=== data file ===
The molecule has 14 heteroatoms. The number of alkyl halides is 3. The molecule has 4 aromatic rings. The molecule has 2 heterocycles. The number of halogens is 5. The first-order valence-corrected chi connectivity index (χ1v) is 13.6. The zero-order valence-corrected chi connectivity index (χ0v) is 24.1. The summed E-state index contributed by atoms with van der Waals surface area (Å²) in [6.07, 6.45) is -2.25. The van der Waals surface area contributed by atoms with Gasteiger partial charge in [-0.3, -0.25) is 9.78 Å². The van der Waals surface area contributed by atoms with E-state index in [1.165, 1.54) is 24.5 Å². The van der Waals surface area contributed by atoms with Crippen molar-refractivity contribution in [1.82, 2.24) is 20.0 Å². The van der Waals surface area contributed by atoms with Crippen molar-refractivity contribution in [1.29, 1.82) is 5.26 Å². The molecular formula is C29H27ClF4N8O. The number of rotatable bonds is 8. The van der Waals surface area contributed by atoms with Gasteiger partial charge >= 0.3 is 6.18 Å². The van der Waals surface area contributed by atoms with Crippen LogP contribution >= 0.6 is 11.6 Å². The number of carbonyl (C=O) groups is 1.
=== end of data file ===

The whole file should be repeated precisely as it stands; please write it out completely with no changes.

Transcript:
The molecule has 14 heteroatoms. The number of alkyl halides is 3. The molecule has 4 aromatic rings. The molecule has 2 heterocycles. The number of halogens is 5. The first-order valence-corrected chi connectivity index (χ1v) is 13.6. The zero-order valence-corrected chi connectivity index (χ0v) is 24.1. The summed E-state index contributed by atoms with van der Waals surface area (Å²) in [6.07, 6.45) is -2.25. The van der Waals surface area contributed by atoms with Gasteiger partial charge in [-0.3, -0.25) is 9.78 Å². The van der Waals surface area contributed by atoms with E-state index in [1.165, 1.54) is 24.5 Å². The van der Waals surface area contributed by atoms with Crippen molar-refractivity contribution in [1.82, 2.24) is 20.0 Å². The van der Waals surface area contributed by atoms with Crippen molar-refractivity contribution in [1.29, 1.82) is 5.26 Å². The molecular formula is C29H27ClF4N8O. The number of rotatable bonds is 8. The van der Waals surface area contributed by atoms with Gasteiger partial charge >= 0.3 is 6.18 Å². The van der Waals surface area contributed by atoms with Crippen LogP contribution >= 0.6 is 11.6 Å². The number of carbonyl (C=O) groups is 1.